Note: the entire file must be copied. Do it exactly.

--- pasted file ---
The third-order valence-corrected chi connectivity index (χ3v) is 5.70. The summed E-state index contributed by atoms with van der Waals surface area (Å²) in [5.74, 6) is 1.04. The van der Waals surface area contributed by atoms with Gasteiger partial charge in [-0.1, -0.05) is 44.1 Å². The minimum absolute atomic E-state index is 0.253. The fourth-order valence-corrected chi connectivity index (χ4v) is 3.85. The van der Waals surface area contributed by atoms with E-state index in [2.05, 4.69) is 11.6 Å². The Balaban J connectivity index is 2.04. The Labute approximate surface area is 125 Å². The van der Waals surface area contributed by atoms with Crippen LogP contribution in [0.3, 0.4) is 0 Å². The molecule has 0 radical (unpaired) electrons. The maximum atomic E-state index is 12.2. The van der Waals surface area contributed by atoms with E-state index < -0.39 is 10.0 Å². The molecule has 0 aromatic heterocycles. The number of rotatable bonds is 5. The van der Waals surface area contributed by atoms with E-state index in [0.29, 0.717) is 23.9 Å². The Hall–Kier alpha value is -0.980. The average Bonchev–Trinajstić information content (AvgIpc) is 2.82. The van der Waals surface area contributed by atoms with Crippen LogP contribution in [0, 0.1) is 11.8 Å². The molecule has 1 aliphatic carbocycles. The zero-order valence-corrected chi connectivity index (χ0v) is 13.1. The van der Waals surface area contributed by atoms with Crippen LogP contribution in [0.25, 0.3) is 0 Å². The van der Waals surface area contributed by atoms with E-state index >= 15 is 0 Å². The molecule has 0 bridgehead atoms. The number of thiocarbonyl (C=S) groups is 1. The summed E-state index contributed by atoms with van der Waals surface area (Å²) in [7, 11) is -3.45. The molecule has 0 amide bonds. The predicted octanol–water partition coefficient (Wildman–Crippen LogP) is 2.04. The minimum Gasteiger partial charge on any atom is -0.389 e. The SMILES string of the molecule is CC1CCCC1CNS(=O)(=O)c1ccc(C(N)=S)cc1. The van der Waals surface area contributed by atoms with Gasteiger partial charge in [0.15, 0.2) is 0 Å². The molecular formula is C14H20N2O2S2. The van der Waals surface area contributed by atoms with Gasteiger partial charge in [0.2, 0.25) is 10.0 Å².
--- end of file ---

The third-order valence-corrected chi connectivity index (χ3v) is 5.70. The summed E-state index contributed by atoms with van der Waals surface area (Å²) in [5.74, 6) is 1.04. The van der Waals surface area contributed by atoms with Gasteiger partial charge in [-0.1, -0.05) is 44.1 Å². The minimum absolute atomic E-state index is 0.253. The fourth-order valence-corrected chi connectivity index (χ4v) is 3.85. The van der Waals surface area contributed by atoms with E-state index in [2.05, 4.69) is 11.6 Å². The Balaban J connectivity index is 2.04. The Labute approximate surface area is 125 Å². The van der Waals surface area contributed by atoms with Crippen LogP contribution in [0.3, 0.4) is 0 Å². The molecule has 0 radical (unpaired) electrons. The maximum atomic E-state index is 12.2. The van der Waals surface area contributed by atoms with E-state index < -0.39 is 10.0 Å². The molecule has 0 aromatic heterocycles. The number of rotatable bonds is 5. The van der Waals surface area contributed by atoms with E-state index in [0.29, 0.717) is 23.9 Å². The Hall–Kier alpha value is -0.980. The average Bonchev–Trinajstić information content (AvgIpc) is 2.82. The van der Waals surface area contributed by atoms with Crippen LogP contribution in [0, 0.1) is 11.8 Å². The molecule has 1 aliphatic carbocycles. The zero-order valence-corrected chi connectivity index (χ0v) is 13.1. The van der Waals surface area contributed by atoms with Crippen LogP contribution in [0.25, 0.3) is 0 Å². The van der Waals surface area contributed by atoms with E-state index >= 15 is 0 Å². The molecule has 0 bridgehead atoms. The number of thiocarbonyl (C=S) groups is 1. The summed E-state index contributed by atoms with van der Waals surface area (Å²) in [7, 11) is -3.45. The molecule has 0 amide bonds. The predicted octanol–water partition coefficient (Wildman–Crippen LogP) is 2.04. The minimum Gasteiger partial charge on any atom is -0.389 e. The SMILES string of the molecule is CC1CCCC1CNS(=O)(=O)c1ccc(C(N)=S)cc1. The van der Waals surface area contributed by atoms with Gasteiger partial charge in [0.15, 0.2) is 0 Å². The molecular formula is C14H20N2O2S2. The van der Waals surface area contributed by atoms with Gasteiger partial charge in [0.2, 0.25) is 10.0 Å².